The nation's trade gap widened a bit in August, according to data from the Commerce Department, which had been delayed by the recent government shutdown. In all, the deficit increased just nominally from $38.6 billion in July to $38.8 billion in August.
In August, the latest month for which such internationally configured statistics are available, imports were essentially unchanged at $228.0 billion. In this category, an increase in imports of services, mainly in travel, was offset by a decrease in goods, mostly consumer offerings.
On the other hand, exports fell to $189.2 billion in August from $189.3 billion in July. The slight easing in this area reflected a decrease in exports of industrial supplies and materials.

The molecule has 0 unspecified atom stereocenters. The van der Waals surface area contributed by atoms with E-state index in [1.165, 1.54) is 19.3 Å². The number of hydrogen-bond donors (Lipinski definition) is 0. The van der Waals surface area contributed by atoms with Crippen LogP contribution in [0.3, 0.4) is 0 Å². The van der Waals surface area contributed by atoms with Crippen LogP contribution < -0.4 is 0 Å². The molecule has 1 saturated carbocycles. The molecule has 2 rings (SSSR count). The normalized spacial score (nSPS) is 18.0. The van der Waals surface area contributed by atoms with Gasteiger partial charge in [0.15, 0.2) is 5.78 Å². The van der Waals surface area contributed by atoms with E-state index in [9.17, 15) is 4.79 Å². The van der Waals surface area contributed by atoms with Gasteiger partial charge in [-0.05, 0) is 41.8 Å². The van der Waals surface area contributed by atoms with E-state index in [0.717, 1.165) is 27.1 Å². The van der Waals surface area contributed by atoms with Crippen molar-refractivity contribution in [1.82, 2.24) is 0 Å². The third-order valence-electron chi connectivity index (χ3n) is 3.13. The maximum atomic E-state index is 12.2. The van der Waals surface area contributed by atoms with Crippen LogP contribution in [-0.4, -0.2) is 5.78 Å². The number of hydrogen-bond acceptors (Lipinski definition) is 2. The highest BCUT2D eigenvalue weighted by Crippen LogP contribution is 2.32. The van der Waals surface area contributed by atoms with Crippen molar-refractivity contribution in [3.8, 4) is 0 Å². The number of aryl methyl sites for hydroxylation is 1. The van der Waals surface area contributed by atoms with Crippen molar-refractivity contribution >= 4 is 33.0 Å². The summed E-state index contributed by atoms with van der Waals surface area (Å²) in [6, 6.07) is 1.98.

In all, the latest report was a bit better than expected, as the gap had been expected to increase to $39.5 billion for August. The more or less stable deficit for that month suggests that the third-quarter rate of gross domestic product change, which is set for release later this month, assuming that the government holds to its schedule, should not be affected to any degree by the latest trade data. Of note, GDP is comprised of domestic activity plus exports minus imports.
Originally, the trade balance figures had been scheduled for issuance on October 8th, making for more than a two-week delay. The September report is due out on November 5th.
At the time of this article's writing, the author did not have positions in any of the companies mentioned.